(A) cautionary

     (B) mythic

     (C) sarcastic

     (D) optimistic

     (E) hopeful 

We can go right down the column and quickly compare the choices to our initial written impressions. Simultaneously, we can decide whether any of these words make sense based on what we’ve just seen in the poem. Let’s get to it. What does “cautionary” mean? Let’s assume for now that we are unfamiliar with this word. So, we will break it into smaller parts and work from there. We see that it looks like “caution,” and we know that to exercise “caution” means to be judicious, to be careful. But we know that the word here is not “cautious.” So it can’t just mean “careful.” It must be related, but not exactly the same. Still, let’s think about it: is the tone of this poem one that asks for caution? This is a little tough. The speaker has asked the young girls to be…young, and youth doesn’t usually go with cautiousness. But the speaker has also commanded the girls to enjoy their youth and beauty before they fade, and this part is really more of a warning. We know that there is a relationship between caution and warning—when something is dangerous or risky, we are sometimes warned about it, and we are told to use caution. So perhaps these concepts are related in the word… And we do have “warning” or something close to it on our brainstormed word list already… But to be sure, let’s keep going with the other answers.

What does “mythic” mean? It is related to myths, stories of grand proportion. Is that happening in this poem? It doesn’t seem that way. We don’t have any allusions to any well-known myths and the audience seems intimate, not expansive. “Mythic” seems like a bad choice. Let’s cross it out.

What about “sarcastic?” Are there elements of sarcasm in the remarks of the poem’s speaker? There does some to be an edge to some of the pronouncements in the poem, but if we didn’t pick up on sarcasm during our first read, it likely isn’t such a strong presence in the poem. Let’s move on and see what else is left, without crossing this out just yet. 

What about “optimistic?” Well, we know that the speaker has told the “blue girls” that their beauty will disappear. That doesn’t seem so optimistic—quite the opposite, in fact. Just to be sure, we can quickly glance over the conclusion of the poem, to verify that it doesn’t become more upbeat at the very end. In the last stanza, we see that the speaker is talking about a woman who has grown old and mean, but once, and not that long ago, she was prettier than “any of you,” the girls being addressed in the poem. We don’t have to spend more time analyzing this—this doesn’t sound optimistic at all, so that choice can go. Let’s cross it out.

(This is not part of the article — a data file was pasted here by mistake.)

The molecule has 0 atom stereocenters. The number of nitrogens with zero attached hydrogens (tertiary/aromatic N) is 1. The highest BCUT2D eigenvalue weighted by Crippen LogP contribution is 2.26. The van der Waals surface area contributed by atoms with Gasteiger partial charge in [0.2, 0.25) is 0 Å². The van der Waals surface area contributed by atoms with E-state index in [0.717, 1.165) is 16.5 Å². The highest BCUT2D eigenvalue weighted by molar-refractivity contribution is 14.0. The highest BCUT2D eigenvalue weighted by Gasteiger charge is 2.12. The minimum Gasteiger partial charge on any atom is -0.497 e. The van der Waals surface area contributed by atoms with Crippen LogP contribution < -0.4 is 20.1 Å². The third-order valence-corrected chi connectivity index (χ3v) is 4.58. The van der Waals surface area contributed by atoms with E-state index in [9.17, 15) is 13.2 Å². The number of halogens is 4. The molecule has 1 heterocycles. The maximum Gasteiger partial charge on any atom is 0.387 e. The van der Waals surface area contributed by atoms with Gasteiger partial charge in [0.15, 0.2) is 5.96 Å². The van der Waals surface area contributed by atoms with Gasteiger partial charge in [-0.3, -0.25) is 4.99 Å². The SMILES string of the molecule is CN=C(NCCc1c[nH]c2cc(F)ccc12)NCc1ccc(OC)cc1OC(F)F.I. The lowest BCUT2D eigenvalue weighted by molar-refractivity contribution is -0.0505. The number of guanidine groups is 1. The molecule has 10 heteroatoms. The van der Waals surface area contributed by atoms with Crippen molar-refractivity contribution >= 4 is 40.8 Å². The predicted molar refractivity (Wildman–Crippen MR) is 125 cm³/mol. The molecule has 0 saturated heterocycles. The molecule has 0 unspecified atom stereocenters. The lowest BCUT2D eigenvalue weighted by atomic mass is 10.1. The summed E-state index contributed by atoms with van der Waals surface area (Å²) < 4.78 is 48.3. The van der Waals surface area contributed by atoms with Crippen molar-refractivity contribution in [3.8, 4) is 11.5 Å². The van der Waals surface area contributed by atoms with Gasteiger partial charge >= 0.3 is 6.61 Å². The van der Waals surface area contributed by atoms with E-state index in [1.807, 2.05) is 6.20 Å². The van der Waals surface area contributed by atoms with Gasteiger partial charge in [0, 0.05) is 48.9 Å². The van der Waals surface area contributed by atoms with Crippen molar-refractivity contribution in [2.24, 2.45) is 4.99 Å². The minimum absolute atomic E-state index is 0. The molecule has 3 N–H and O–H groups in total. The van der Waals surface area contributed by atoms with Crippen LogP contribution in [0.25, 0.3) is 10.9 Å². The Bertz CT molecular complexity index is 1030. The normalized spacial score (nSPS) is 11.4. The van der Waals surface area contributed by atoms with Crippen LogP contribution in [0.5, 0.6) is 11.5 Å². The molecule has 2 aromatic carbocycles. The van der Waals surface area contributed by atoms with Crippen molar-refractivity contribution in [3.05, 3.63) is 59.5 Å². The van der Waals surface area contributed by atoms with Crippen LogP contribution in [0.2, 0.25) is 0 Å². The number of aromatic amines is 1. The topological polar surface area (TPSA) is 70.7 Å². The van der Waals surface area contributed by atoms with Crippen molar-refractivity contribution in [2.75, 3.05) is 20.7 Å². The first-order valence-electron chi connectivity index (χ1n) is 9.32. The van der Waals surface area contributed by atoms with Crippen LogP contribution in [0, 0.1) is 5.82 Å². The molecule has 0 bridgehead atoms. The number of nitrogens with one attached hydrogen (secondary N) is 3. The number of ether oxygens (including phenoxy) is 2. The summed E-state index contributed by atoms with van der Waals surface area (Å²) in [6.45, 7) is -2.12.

Lastly we have “hopeful.” We know that this word is not far from “optimistic,” and we’ve completely ruled “optimistic” out. Is there a chance that the poem can be “hopeful” if not “optimistic?” Maybe, but it seems like a stretch. Let’s consider it a likely cross out. We’ve definitely eliminated “optimistic” and “mythic” and we’ve kinda-sorta eliminated “sarcastic” and “hopeful.” If we return to “cautionary,” we can see that, even if we’re not 100% sure of the meaning, it seems to make more sense than “sarcastic” and “hopeful.” If we bring our brainstormed, quickly jotted down words back into the mix to compare and contrast, we can see that nothing that we’ve written is synonymous with either “sarcastic” or “hopeful.” So we’ve now zeroed in on “cautionary” by two methods: by process of elimination AND by compare and contrast to our brainstormed initial response. This should give us confidence that “cautionary” is the correct choice. So we will go with (A) cautionary. 

Naturally, if the word “cautionary” was familiar to us, this would be a quicker process, for “cautionary” is indeed an adjective indicating a warning or admonishment. But it is helpful to see how this question, and similar questions, can be answered even when the meaning of words eludes us. 

In the next blog post, I’ll stick with the poem and address another question similar to the above, continuing to show you how to deconstruct these questions and arrive at answers with conviction! Stay tuned for more…  


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Tags: expository writing, literature SAT subject test